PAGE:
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The Detective 2

The Detective 2

Aaron Kwok keeps an eye on things in The Detective 2.

Chinese: B+偵探
Year: 2011  
Director: Oxide Pang Chun
Writer: Oxide Pang Chun, Pang Pak-Sing
Cast: Aaron Kwok Fu-Sing, Liu Kai-Chi, Patrick Tam Yiu-Man, Eddie Cheung Siu-Fai, Jones Xu, Ciwi Lam Sze-Man, Wang Ziyi, Renee Lee, Gong Beibei, Rex Ho Chun-Wai
The Skinny: Solid if underwhelming effort from the usually underwhelming Oxide Pang. Aaron Kwok's return to his dorky "B+ detective" role offers up some minor thrills and chills, but little in the way of character development or actual need. Warning: the movie sets up a sequel. If that sort of thing annoys you, well, too bad.
by Kozo:

Chan Tam is nearsighted, kind of dopey, wears entertaining shirts and solves crimes - of course he deserves to be the star of his own film franchise! Despite nobody really asking for it, Aaron Kwok returns as the “C+ Detective” in The Detective 2, a sequel to Oxide Pang’s 2007 hit called, naturally, The Detective. During his time away from the screen, Tam has grown in his profession. His adventure in the original Detective earned him some notoriety, and his shirts are not as lousy as they used to be. Tam is now a “B+ Detective” (which the Chinese title notes), indicating that there’s still some room to grow. Does Tam take the opportunity in Detective 2 to move up to "A" grade private dick status?

Not really, though Tam is clearly better than he was when he owned the “C+” label. Unlike the first film, where Tam bumbled, cowered and cajoled his way through cops and crimes, this time he’s much more composed. Tam offers some wild theories but also some strong insights into his latest case, a series of grisly murders of seemingly unrelated individuals, among them a man with his naughty bits lopped off and a young woman with a blunt instrument shoved where it shouldn't be. Tam is drawn into the case by old pal and cop Chak (Liu Kai-Chi, returning from the first film), but he encounters red tape from Chak’s haughty superior officer Lo (Patrick Tam), who besides not liking Chak also doesn't like near-sighted private detectives. No matter, Tam is game and doggedly seeks answers, his insights and guesswork eventually helping him solve the case. Woohoo! Spoiler!

Backing up a bit, it would be big surprise if Tam didn’t solve this mystery because he has to do something before the much-hinted-at Detective 3 rolls around. The film ends with a huge set-up for another installment in Detective Tam's career, but we’ll cover that when they actually make the sequel. For this installment, it’s actually fun to see Kwok return as Tam, as it's a role that plays up Kwok’s amusing dorkiness. Even though he’s more capable and suave this time around, Tam still has some rough edges, which leads him to the occasional mistake or freak-out. Tam apparently has some fantastic abilities, too; sometimes, it seems that sitting around and thinking real hard allows Tam to psychically solve crimes. Those sequences are told with appreciable style, but regardless it’s still a guy talking to himself and suddenly finding all the answers. It might work in books, but less so in movies.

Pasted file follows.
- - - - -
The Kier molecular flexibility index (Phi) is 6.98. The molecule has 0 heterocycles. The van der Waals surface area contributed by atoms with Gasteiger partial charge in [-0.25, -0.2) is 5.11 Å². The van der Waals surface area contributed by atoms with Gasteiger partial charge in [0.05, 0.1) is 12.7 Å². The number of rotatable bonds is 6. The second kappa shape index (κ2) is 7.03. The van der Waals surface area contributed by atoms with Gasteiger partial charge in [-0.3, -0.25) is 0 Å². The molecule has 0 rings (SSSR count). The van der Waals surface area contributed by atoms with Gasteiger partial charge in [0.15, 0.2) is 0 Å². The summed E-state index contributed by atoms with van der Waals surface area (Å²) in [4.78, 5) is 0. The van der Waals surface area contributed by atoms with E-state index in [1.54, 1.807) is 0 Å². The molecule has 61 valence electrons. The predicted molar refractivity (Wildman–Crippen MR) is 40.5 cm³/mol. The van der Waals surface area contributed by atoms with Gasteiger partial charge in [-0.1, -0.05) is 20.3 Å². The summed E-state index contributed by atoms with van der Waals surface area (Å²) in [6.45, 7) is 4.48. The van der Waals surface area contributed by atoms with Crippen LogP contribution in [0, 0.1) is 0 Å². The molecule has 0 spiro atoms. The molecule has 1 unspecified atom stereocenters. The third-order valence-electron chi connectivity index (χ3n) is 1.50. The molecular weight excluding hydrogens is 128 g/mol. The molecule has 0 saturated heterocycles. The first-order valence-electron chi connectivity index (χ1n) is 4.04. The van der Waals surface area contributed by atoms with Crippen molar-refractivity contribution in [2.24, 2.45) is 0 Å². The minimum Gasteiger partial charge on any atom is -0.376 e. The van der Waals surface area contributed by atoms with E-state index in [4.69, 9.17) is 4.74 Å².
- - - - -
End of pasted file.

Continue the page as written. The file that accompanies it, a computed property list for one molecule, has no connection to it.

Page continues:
Also, the film really isn’t about Tam. The police investigation is told concurrently with the story of a disturbed young boy (Wang Ziyi), his adopted older sister (Ciwi Lam), and how the boy can’t reconcile the loss of his parents. There’s some parallel between the boy and Tam, as both are orphans, but while the connection helps solve the case, it doesn’t really do anything for Tam. He doesn’t change or grow as a result of what happens, making this Detective installment seem more like a TV episode than a self-contained film. That’s not a flaw as much as a trimming of expectations, however, and when the pieces of the mystery together come together the end result is still a decent if minor thriller. There’s reason for why the killer acts and neither the killer's identity nor motive comes out of left field. Pretty much the worst thing you can say about the film’s mystery is that it's not that shocking or affecting. Basically, the emotional content is a little lacking. Silence of the Lambs this is not.

It’s not like Oxide Pang is Jonathan Demme anyway. He’s just a competent commercial filmmaker whose output has seen plenty of ups and downs – and considering that, this effort isn’t so bad. As a one-off exercise (or three-off, if one is locked-in for the entire Detective trilogy), Detective 2 does suffice. Pang’s use of style is welcome and effective, and some of the grislier moments are handled creatively. Also, as is usual with a Pang production, the art direction is top notch. The filmmakers make Thailand (that's where the Detective movies take place, not Hong Kong) look like the kind of hot, dirty place where an oddball private dick would be sweating and muttering while trying to solve multiple murders. Since it's only filler between a prequel and a sequel, and there isn’t enough personal development for Kwok's character, Detective 2 feels rather light overall. But, as the ending indicates, there’s more to come. Now let's see if it'll take another three-and-a-half years for them to make Detective 3. (Kozo, 2011)

Availability: DVD (Hong Kong)
Region 3 NTSC
Universe Entertainment
16x9 Anamorphic Widescreen
Cantonese and Mandarin Language Tracks
Dolby Digital 5.1
Removable English and Chinese Subtitles
*Also Available on Blu-ray Disc

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